How thou hast deceiveth me with sunbeam
Smiles and a golden moment of youth
When thou shalt in turn strip bare of this dream
This whimsical facade masking a truth
So grey in grace as in crippling tears
Of thunder queens by kings’ charcoal clouds choked
Thy blustering temper invokes a fear
Whence darker days soon will smother with smoked
Quilts frenzied urbanscapes of trembling souls
None sweeter than mulch does your name to my
Taste buds delight, whilst pond’ring upon foul
Omens summoned to cast the world awry
O when will spring bound rejuvenation
Reap its distant blessing of salvation



We were lined up orderly on the conveyor belt, praying for one another. I remember the streaky sparks that spattered as electricity surged through the saw’s silver blade, slicing through the suffering surfaces. I will never forget The Changing: the way my arms and legs were amputated and I was separated from Mum and Dad, never to see them again. Little did I realise that my life as a windowpane had only just begun.

You see, when I first met Frame, I detested him straight away. But before I had time to protest to the handyman, I was already fixed to him permanently, with only a thin layer of glue and silicone piped between us. Soon afterwards, I met Handle, who didn’t seem all too thrilled about being fixed to Frame either.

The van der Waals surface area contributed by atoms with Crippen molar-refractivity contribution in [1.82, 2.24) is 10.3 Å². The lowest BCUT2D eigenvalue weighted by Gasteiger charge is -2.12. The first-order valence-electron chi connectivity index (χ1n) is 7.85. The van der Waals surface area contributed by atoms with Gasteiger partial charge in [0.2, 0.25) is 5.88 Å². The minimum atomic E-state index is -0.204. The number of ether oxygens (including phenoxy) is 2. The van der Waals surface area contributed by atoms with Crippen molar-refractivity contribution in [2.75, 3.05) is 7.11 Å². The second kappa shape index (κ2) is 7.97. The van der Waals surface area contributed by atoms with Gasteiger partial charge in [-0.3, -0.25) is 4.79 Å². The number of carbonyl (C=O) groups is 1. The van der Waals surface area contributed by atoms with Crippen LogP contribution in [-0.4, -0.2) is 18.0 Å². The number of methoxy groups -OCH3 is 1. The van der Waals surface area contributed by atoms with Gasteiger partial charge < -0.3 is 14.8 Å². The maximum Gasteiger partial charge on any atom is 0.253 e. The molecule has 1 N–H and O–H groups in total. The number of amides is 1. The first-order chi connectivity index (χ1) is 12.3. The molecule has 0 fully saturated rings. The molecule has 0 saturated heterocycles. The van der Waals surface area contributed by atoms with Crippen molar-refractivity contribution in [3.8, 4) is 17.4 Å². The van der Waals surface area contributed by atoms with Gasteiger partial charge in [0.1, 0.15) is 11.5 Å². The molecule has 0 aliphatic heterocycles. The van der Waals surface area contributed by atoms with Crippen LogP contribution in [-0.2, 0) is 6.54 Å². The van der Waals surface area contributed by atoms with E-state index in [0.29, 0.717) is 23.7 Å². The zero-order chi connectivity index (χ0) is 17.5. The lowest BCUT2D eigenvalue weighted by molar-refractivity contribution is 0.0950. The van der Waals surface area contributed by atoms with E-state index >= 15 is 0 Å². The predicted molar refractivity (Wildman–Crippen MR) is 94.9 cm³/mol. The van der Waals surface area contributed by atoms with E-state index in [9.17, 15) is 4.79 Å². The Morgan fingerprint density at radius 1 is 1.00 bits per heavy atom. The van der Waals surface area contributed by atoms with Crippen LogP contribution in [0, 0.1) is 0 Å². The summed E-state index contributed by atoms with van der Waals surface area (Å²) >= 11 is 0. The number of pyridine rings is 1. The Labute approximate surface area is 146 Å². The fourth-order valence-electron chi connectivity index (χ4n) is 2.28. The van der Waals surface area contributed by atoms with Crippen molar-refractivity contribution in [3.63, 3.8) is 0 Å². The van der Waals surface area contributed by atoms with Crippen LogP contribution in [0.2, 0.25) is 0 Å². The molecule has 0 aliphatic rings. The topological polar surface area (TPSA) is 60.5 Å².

It was awkward at first, not knowing where to look. In one direction was Room, the forever warm and cosy place inhabited by humans. The Timberlake family were a peculiar species, but their familiar faces never failed to cheer me up.

Mrs Timberlake would always take time to bathe me, and I liked the consistency of her soapy sponge strokes that massaged my back. The Timberlake twins, Maggie and Mildred, were little bundles of joy who smudged their grimy hands all over my face, leaving sticky fingerprints everywhere! Luckily Mrs Timberlake soon set things right, as her regular inspections usually resulted in her polishing me to perfection.

Baby Timberlake was the worst by far. I simply couldn’t bear her screaming, her crying, her wingeing, moaning, burping, shrieking, or gurlgling. My poor ears will never be the same again! On the contrary, Grandpa Timberlake was a peaceful soul, constantly sleeping in Rocking Chair (who always complained about the weight). His chest rising and falling was, at times, therapeutic, but his snoring – his snoring! – always gave Handle and me something to talk about.

Most objects in Room were friendly. I could rely on Encyclopedia for insights into anything and everything. Then there was Radiator, who always started heated debates. But aside from them, I had my eye on Lamp. She was stunning. I was generally too shy to talk to her, but when I did, I could feel my cheeks turning red, and I had to look down at Window Sill to hide my embarrassment. I really fancied her, but eventually I figured that she was just another person who tried to ignore me and look right through me.